Source: Anesthesiology - Category: Anesthesiology Source Type: research
Abstract Deep brain stimulation (DBS) is a well-established therapy for patients with advanced Parkinson's disease (PD), dystonia, and other movement disorders. In contrast to the strong positive effects that have been documented for motor symptoms, the effects of DBS on nonmotor symptoms have not been fully elucidated. Some reports suggest that stimulation of the subthalamic nucleus may improve lower urinary tract symptoms in patients with PD; however, reports of the effects of globus pallidus internus (GPi) DBS on urinary symptoms are limited. The authors present the case of a 49-year-old woman with PD who devel...
Source: Journal of Neurosurgery - Category: Neurosurgery Authors: Tags: J Neurosurg Source Type: research
Discussion Head banging and body rocking are common habits that young children exhibit that can be worrisome or frustrating for parents but that do not cause harm to the child. In a normally developing child they occur around 6-9 months age, and generally resolve around 2-3 years with most behaviors gone by 6-8 years. Children usually do not cause harm to themselves, but it can cause furniture to move causing noise, or potentially the child could lose balance and fall off a bed, or strike an object unintentionally and hurt themself (hit edge of a bed just right in a way that causes a small bruise). The behaviors appear to ...
Source: - Category: Pediatrics Authors: Tags: Uncategorized Source Type: news
Boston Scientific is releasing its Vercise Primary Cell (PC) and Vercise Gevia deep brain stimulation (DBS) systems in the U.S. Both have received recent FDA approval to be used in managing symptoms of Parkinson’s, as well as European regu...
Source: Medgadget - Category: Medical Devices Authors: Tags: Neurology Neurosurgery Rehab Source Type: blogs
Medtronic continues to develop products for deep brain stimulation (DBS) for the treatment of movement disorders including Parkinson ’s disease (PD), essential tremor (ET), dystonia, and other neurological disorders such as epilepsy and obsessive-compulsive disorder (OCD). As part of the development process, the effectiveness and safety of new products must be evaluated before initiation of clinical trials. While some evaluatio ns can be performed with bench testing and simulation, regulatory agencies often require in vivo testing in preclinical animal models.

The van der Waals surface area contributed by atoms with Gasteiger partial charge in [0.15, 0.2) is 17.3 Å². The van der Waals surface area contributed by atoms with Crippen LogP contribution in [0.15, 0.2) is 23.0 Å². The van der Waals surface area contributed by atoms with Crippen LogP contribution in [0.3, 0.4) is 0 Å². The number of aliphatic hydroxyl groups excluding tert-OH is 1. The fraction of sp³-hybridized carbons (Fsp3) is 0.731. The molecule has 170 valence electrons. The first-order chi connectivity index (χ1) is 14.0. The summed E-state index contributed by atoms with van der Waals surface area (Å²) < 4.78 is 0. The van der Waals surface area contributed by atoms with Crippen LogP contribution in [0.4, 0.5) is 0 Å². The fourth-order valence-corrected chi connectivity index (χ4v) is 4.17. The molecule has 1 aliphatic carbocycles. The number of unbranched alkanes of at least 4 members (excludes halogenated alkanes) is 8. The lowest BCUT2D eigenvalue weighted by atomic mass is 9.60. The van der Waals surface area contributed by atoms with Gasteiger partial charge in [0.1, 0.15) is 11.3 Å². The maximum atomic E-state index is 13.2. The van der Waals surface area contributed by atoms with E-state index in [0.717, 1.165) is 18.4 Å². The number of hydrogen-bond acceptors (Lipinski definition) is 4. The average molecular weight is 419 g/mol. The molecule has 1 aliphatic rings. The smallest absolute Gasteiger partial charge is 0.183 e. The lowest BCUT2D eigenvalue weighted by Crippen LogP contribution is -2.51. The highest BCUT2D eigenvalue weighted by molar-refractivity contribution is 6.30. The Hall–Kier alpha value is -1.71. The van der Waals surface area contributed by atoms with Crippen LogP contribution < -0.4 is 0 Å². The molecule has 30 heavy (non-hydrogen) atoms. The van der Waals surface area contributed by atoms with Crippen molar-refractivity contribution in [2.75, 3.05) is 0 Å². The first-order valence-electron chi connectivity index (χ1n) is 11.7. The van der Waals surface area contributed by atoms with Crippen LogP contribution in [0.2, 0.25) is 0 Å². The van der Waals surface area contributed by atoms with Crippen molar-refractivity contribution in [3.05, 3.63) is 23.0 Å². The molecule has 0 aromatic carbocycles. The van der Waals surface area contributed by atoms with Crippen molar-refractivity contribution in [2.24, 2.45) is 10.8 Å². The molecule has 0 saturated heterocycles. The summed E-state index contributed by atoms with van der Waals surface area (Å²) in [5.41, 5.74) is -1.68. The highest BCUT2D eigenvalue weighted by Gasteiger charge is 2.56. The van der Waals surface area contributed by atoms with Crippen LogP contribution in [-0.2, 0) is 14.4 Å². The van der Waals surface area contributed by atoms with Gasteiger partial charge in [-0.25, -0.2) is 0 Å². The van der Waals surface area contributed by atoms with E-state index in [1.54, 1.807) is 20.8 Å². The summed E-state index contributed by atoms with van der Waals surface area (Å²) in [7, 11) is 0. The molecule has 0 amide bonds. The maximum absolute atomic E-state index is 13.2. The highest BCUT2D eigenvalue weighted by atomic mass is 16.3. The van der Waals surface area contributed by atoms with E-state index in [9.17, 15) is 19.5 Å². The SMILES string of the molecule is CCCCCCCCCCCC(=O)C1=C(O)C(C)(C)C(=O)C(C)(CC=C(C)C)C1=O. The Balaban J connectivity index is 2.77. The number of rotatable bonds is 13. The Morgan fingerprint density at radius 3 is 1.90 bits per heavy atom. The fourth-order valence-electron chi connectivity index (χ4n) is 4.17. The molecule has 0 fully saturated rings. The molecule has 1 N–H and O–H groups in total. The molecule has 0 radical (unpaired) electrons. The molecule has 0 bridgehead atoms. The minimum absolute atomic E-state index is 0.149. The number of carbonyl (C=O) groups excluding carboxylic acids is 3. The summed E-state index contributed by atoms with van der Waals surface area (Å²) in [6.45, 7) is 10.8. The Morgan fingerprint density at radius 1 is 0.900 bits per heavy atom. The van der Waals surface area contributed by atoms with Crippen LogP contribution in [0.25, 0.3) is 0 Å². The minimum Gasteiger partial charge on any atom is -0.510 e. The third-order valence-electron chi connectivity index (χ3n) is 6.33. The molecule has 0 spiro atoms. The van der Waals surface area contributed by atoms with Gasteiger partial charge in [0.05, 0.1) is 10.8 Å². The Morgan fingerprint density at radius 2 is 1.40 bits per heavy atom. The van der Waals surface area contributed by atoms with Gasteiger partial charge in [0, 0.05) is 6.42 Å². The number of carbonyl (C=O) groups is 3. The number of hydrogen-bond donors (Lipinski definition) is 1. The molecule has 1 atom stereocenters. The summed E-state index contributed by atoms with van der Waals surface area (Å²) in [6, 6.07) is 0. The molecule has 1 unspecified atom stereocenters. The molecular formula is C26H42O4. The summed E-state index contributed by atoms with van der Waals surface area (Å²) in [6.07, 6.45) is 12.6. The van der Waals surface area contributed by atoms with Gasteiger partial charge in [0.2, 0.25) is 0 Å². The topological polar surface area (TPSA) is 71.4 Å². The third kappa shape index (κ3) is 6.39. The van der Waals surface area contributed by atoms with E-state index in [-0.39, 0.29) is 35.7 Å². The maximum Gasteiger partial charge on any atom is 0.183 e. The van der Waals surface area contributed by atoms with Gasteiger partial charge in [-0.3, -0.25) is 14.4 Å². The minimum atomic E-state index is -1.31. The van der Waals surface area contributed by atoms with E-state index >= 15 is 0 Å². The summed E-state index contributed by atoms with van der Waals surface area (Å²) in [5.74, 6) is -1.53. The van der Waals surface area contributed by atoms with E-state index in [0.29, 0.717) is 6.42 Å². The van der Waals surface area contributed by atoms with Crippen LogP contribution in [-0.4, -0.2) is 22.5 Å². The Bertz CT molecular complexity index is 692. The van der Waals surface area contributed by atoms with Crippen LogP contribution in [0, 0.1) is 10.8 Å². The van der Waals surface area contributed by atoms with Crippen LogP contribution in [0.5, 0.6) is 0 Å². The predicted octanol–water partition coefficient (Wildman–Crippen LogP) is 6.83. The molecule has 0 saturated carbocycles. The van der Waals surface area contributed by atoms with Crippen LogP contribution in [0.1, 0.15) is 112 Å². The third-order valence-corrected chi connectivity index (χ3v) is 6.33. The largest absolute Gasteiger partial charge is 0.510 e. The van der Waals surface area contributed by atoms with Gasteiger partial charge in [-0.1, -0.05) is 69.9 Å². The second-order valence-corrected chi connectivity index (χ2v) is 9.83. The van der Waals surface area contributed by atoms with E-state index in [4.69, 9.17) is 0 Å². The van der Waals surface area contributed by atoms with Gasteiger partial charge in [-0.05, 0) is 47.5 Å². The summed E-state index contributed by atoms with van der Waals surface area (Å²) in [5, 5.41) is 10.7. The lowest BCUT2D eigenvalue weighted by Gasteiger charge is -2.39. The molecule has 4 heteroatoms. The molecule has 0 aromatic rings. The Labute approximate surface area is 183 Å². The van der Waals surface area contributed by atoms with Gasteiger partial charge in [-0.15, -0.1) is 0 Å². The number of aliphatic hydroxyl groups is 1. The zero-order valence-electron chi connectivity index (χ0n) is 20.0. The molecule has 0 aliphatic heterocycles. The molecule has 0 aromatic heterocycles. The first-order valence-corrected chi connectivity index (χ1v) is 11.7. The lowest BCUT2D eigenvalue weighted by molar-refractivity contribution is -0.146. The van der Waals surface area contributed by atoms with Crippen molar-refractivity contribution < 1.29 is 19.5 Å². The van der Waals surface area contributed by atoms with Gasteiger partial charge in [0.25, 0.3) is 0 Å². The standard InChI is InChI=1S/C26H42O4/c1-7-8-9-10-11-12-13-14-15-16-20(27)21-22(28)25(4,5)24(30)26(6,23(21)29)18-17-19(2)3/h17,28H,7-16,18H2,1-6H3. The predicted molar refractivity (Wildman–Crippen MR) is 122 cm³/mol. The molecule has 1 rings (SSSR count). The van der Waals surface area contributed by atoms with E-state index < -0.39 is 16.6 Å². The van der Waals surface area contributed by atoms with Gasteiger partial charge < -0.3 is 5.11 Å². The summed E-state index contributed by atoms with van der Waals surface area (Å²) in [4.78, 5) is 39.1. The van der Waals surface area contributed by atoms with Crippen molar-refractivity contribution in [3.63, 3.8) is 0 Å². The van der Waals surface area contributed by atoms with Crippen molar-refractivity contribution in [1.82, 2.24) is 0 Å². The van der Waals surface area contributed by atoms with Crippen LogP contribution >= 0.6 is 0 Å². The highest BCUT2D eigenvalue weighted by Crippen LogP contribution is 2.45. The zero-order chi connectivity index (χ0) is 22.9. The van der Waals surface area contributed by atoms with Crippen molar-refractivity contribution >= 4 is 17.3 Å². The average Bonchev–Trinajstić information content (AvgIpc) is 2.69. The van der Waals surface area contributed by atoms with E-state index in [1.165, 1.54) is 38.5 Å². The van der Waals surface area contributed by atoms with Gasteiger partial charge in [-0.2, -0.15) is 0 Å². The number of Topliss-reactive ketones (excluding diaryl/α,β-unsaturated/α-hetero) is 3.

Source: BRAIN STIMULATION: Basic, Translational, and Clinical Research in Neuromodulation - Category: Neurology Authors: Source Type: research
Conclusions: In PD, ILS provided benefits for dyskinesias and parkinsonism, with minimal improvement of other adverse effects. In tremor and dystonia, marginal effects in terms of mitigation of adverse effects and improvement of clinical outcomes were evident.Stereotact Funct Neurosurg
Source: Stereotactic and Functional Neurosurgery - Category: Neurosurgery Source Type: research
This article provides the reader with an overview of the most important groups of genetic movement disorders. Genetic Parkinson syndromes, dystonia, essential tremor, genetic chorea, cerebellar ataxia and hereditary spastic paraplegia are dealt with in detail. For a better understanding individual genetic terms are explained and differences in molecular genetic diagnostics are presented. PMID: 30645659 [PubMed - as supplied by publisher]
Source: Der Nervenarzt - Category: Neurology Authors: Tags: Nervenarzt Source Type: research